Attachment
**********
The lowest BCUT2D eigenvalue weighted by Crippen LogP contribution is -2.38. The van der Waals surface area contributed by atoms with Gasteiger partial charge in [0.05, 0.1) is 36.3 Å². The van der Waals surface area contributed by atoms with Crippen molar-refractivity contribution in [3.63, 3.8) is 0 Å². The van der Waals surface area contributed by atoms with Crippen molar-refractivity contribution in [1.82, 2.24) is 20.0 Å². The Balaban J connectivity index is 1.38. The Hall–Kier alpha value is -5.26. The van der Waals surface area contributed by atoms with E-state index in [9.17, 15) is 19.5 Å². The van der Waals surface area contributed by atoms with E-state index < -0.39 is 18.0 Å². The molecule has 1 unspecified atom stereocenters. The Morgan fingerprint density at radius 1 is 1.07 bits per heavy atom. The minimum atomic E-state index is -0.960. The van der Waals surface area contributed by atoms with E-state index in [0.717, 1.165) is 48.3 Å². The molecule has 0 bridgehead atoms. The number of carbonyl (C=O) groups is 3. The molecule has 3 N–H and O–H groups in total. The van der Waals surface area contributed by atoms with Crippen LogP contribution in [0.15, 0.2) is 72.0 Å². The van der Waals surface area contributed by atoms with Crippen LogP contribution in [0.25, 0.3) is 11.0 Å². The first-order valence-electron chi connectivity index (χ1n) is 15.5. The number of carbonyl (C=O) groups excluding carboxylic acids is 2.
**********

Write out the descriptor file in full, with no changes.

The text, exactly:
The lowest BCUT2D eigenvalue weighted by Crippen LogP contribution is -2.38. The van der Waals surface area contributed by atoms with Gasteiger partial charge in [0.05, 0.1) is 36.3 Å². The van der Waals surface area contributed by atoms with Crippen molar-refractivity contribution in [3.63, 3.8) is 0 Å². The van der Waals surface area contributed by atoms with Crippen molar-refractivity contribution in [1.82, 2.24) is 20.0 Å². The Balaban J connectivity index is 1.38. The Hall–Kier alpha value is -5.26. The van der Waals surface area contributed by atoms with E-state index in [9.17, 15) is 19.5 Å². The van der Waals surface area contributed by atoms with E-state index < -0.39 is 18.0 Å². The molecule has 1 unspecified atom stereocenters. The Morgan fingerprint density at radius 1 is 1.07 bits per heavy atom. The minimum atomic E-state index is -0.960. The van der Waals surface area contributed by atoms with E-state index in [0.717, 1.165) is 48.3 Å². The molecule has 0 bridgehead atoms. The number of carbonyl (C=O) groups is 3. The molecule has 3 N–H and O–H groups in total. The van der Waals surface area contributed by atoms with Crippen LogP contribution in [0.15, 0.2) is 72.0 Å². The van der Waals surface area contributed by atoms with Crippen LogP contribution in [0.25, 0.3) is 11.0 Å². The first-order valence-electron chi connectivity index (χ1n) is 15.5. The number of carbonyl (C=O) groups excluding carboxylic acids is 2.